lunes, 16 de abril de 2012

5 interesting security trends from Verizon’s 2012 data breach report

A few weeks back there was a great document released by Verizon (yep, the big American telco) titled Verizon 2012 Data Breach Investigations Report. This weekend at the OWASP Appsec Asia Pacifica Conference, I sat in on a talk from Mark Goudie from Verizon who helped put the whole report in perspective. Now this is a really interesting report because rather than talking about vulnerabilities (i.e. potential risks), they’re actually looking at exploits; this is hard facts, people!

This report is based on 855 incidents in 2011 (don’t be confused by the year in the title!) and because Verizon does this each year, there’s lots of data on how trends are changing. It’s also 80 pages of hard facts which can be rather a lot to digest. But there are some really interesting nuggets in there for those who take a bit of an interest in security. Let me cherry-pick a few of the good ones.

1. Breaches are (almost) no longer coming from inside the organisatio
2. Hacktivists are becoming seriously bad news
3. The majority of breaches are related to simple credential theft
4. You’re way more likely to be socially engineered by talking to someone than via email
5. Breaches take only minutes yet are discovered after months – and then they take a long time to fix

1. Breaches are (almost) no longer coming from inside the organisation

It wasn’t that long ago that the common belief (and there were plenty of numbers backing this up), was that a significant portion of breaches stemmed from inside the organisation. Disgruntled employees, opportunistic mutineers, those off to greener pastures grabbing a handful of data on their way out – whatever – but it’s now a very different story:
Who is behind data breaches?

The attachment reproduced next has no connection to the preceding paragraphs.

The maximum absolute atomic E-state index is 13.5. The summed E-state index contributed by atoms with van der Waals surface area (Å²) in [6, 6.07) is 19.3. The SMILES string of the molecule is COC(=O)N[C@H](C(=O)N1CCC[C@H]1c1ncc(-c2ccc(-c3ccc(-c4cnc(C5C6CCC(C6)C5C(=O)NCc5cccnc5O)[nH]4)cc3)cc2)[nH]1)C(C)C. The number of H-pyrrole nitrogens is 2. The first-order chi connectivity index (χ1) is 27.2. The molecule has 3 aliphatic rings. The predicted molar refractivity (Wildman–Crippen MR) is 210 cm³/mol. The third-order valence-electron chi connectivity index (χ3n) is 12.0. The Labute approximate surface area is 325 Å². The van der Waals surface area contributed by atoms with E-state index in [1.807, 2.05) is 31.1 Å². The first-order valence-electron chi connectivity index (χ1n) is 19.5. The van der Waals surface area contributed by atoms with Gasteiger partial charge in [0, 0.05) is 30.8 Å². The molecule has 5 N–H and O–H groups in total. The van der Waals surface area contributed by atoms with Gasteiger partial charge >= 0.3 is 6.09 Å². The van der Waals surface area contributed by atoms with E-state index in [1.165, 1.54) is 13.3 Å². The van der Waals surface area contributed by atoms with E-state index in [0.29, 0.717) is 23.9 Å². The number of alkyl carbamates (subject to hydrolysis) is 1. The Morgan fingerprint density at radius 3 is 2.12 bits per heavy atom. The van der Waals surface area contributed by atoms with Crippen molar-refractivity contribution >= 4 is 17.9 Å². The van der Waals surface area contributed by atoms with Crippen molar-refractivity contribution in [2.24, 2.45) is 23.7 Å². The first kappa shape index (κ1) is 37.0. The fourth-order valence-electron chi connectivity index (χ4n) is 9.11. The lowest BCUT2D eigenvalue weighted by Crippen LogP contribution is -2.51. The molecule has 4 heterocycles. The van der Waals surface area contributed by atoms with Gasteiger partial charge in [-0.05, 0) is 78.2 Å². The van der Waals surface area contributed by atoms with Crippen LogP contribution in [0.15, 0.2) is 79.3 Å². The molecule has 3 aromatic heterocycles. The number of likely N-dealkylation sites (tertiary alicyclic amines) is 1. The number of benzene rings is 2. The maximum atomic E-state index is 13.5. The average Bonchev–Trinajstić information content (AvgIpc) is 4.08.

98% stemmed from external agents (+6%) No big surprise here; outsiders are still dominating the scene of corporate data theft. Organized criminals were up to their typical misdeeds and were behind the majority of breaches in 2011. Activist groups created their fair share of misery and mayhem last year as well—and they stole more data than any other group. Their entrance onto the stage also served to change the landscape somewhat with regard to the motivations behind breaches. While good old-fashioned greed and avarice were still the prime movers, ideological dissent and schadenfreude took a more prominent role across the caseload. As one might expect with such a rise in external attackers, the proportion of insider incidents declined yet again this year to a comparatively scant 4%.
4% implicated internal employees (-13%)
<1% committed by business partners (<>)
58% of all data theft tied to activist groups
Going back to that earlier comment about attacks previously often coming from inside, take a look at how the data has changed over time:
Threat agents over time by percent of breaches:
Threat agents over time by percent of breaches
Or to put it another way, breaches originating internally are now only 12% of what they were a few years ago and breaches from partners are near non-existent. The bad guys are now well and truly outside the organisation – but they’re still getting in.
Oh – and in case you’re wondering why 98% plus 4% plus under 1% adds up to more than 100%, some breaches span both external and internal players. For example, someone external socially engineers someone internal into divulging their credentials. Makes sense now!


2. Hacktivists are becoming seriously bad news

This shouldn’t come as a surprise, but the number above is still alarming; 58% of data theft was tied to individuals purporting to carry out their illegal activities on the basis of some form of activist belief. Frankly, when you look at the demographic of those being caught in the act (frequently teenagers or early 20’s), I suspect that whilst these individuals are readily attaching themselves to hacktivist groups such as Anonymous and LulzSec, it’s more about gaining a bit of notoriety and having some lulz than it is about fighting for a cause.
From the report:
The most significant change we saw in 2011 was the rise of “hacktivism” against larger organizations worldwide.
Regardless of the motivations of hacktivists, the fact remains that there is a groundswell of individuals out there queuing up to take a shot at just about any website they can get their hands on. They don’t need the financial incentive of true cybercriminals or the political and military goals of nation states, they just need an easy target. Frankly, for website owners, this indiscriminate targeting should be rather worrisome.





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